Quality Assurance Framework

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Statistics Canada?s mission statement ?Serving Canada with high-quality statistical information that matters? expresses the Agency?sNote 1 mandate to provide all sectors of Canadian society with access to a trusted source that serves their information needs. Statistics Canada defines the quality of its official statistics in terms of their fitness for use. Maintaining confidence in the Agency through the management and assurance of quality is essential to the success of Statistics Canada.

The Quality Assurance Framework (QAF) describes the strategies Statistics Canada has put in place to facilitate and ensure effective management of quality in all its statistical programs and organizational initiatives. Underlying these strategies are eight guiding principles.

Guiding Principles

Quality is multi-dimensional

Statistics Canada has identified six dimensions of statistical information to define its quality and evaluate its fitness for use.

Relevance reflects the degree to which statistical information meets user needs.
Accuracy reflects the degree to which statistical information correctly describes the phenomena it was designed to measure.
Timeliness refers to the delay between the end of the reference period to which statistical information pertains and the date on which the information becomes available.
Accessibility refers to the ease with which statistical information can be obtained.
Coherence reflects the degree to which statistical information is logically consistent and can be brought together with information from other sources or different time periods.
Interpretability reflects the availability of supplementary information (metadata) necessary to understand, analyze and utilize statistical information appropriately.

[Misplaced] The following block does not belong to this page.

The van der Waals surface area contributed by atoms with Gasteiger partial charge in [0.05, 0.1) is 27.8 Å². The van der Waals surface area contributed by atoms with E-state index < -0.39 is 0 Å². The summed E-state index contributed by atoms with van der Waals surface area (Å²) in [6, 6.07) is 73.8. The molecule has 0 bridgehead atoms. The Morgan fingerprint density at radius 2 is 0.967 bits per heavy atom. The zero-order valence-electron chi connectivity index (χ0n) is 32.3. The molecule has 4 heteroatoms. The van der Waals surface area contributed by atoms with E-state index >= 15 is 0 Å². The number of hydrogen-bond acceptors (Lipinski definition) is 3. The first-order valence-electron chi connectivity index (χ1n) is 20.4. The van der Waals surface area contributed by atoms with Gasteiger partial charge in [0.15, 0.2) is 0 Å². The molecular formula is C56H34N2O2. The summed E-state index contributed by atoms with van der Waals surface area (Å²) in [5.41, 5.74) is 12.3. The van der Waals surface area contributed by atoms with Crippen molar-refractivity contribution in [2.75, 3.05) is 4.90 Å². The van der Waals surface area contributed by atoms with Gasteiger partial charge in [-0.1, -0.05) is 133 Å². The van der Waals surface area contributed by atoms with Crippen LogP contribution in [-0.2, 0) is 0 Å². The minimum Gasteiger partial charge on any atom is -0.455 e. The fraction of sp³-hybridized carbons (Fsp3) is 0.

The six dimensions are overlapping and interrelated and achieving an appropriate level of quality in all dimensions is required, as failure in any one of them will compromise the fitness for use of an information product. Statistics Canada strives continuously to find innovative methods and data sources that can lead to achieving higher levels of quality in one or more dimensions without adversely impacting others.

Quality is relative, not absolute

Management of quality must be in conjunction with other important factors including the data needs of users and stakeholders, costs and response burden. As when managing the dimensions of quality, Statistics Canada counts on innovations, in areas such as data integration, to fulfill user needs with high quality data at lower cost and lessened response burden. It also recognizes that effective management of quality does not demand maximization of quality over all other factors. Rather, it is the result of striking an appropriate balance between the resources available to the Agency and the information needs of its data users and stakeholders. Efforts to improve the quality of official statistics take into account factors such as existing budgets, availability of specialized resources and response burden.

Every employee has a role to play in assuring quality

Statistics Canada?s management of quality reflects the principle, as stated by renowned American statistician W.E. Deming, that ?Quality comes not from inspection, but from improvement of the production process.?Note 2 That is, it is not possible to achieve quality by merely ?inspecting? a final product. Rather, quality must be built into processes from the outset. Success in assuring quality at Statistics Canada requires the sound application of knowledge and expertise by employees at all levels within the Agency ? in short, quality is ?everyone?s business? at Statistics Canada. An essential component of this strategy is recruitment and professional development programs that lead to a motivated and competent workforce.

Quality must be built in at each phase of the process

As operations at all stages can impact the quality of outputs, effective quality assurance requires measures at multiple phases of the statistical process and consideration of the impact of each phase on the process as a whole. Modelling the statistical process by dividing it into phases has proven to be an effective management tool. One such reference framework is the Generic Statistical Business Process Model, in which the principal phases are “specify needs”, “design”, “build”, “collect”, “process”, “analyze”, “disseminate” and “evaluate”. A quality management structure can be conceptualized by considering each cell of the matrix defined by these phases and the six dimensions of quality. It is important to note that effective management of quality does not necessitate similar measures at all phases.

Balancing the dimensions of quality is best achieved through a team approach